Where voices are unheard, hidden or suppressed, the images and representations of a community may be stereotyped and discriminatory, constructed about the community by those on the outside. LGBT people have experienced social exclusion and marginalisation, and their stories have been neglected or distorted. Their lives and loves have been characterised as wrong: mistaken in medical or moral terms. Their choice has been to understand themselves, if at all, in alien terms.
Being able to tell a story, and having the language to talk about yourself in your own words, can give you confidence and a strong sense of identity. Where you lack suitable words and the confidence to tell your story, you can feel as if you have lost your self and your connection with a community of others.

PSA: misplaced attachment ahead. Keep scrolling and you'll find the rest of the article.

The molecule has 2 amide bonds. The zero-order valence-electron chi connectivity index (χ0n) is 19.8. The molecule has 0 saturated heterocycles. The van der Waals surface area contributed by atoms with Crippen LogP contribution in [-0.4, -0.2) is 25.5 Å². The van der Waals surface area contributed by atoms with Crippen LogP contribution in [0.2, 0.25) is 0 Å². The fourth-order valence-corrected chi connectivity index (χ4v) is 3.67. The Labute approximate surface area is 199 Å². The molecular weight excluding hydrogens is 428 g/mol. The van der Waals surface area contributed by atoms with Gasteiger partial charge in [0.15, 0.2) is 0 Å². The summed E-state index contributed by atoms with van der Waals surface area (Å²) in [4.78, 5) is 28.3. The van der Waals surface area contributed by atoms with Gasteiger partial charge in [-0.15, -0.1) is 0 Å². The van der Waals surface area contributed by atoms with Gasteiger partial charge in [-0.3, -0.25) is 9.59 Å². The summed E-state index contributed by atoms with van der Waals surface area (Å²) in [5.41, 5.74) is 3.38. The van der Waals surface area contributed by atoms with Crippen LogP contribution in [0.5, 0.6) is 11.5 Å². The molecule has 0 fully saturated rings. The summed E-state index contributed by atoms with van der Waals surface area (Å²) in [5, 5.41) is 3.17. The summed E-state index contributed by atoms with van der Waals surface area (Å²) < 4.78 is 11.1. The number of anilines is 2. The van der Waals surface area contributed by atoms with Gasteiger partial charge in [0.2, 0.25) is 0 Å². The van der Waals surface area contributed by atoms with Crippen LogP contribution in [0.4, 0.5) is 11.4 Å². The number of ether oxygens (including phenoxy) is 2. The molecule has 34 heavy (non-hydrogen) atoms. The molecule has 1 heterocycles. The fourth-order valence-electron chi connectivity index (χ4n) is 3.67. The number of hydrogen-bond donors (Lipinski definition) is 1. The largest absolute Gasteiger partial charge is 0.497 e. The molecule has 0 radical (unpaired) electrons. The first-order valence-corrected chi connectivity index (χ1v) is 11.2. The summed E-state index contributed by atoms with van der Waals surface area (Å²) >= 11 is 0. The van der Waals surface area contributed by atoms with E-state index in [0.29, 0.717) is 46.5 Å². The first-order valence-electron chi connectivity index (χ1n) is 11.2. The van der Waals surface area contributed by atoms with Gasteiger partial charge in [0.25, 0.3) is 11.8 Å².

Our lives have often been maligned or suppressed, hidden or silenced. To establish a history from within the LGBT community, it is important to hear the stories of people's lives in their own words.
A pioneering oral history of lesbian and gay people in Scotland was Bob Cant's Footsteps and Witnesses:
Lesbian and Gay Lifestories from Scotland, first published in 1993.
For the 20th anniversary of its publication, Bob traced its origins and legacy in a series of articles in History Scotland:
Footsteps and Witnesses:
LGBT history in Scotland – twenty years after.
We are much more than can be wrapped up in labels, but a lack of words and images may mean that our loves cannot be acknowledged.
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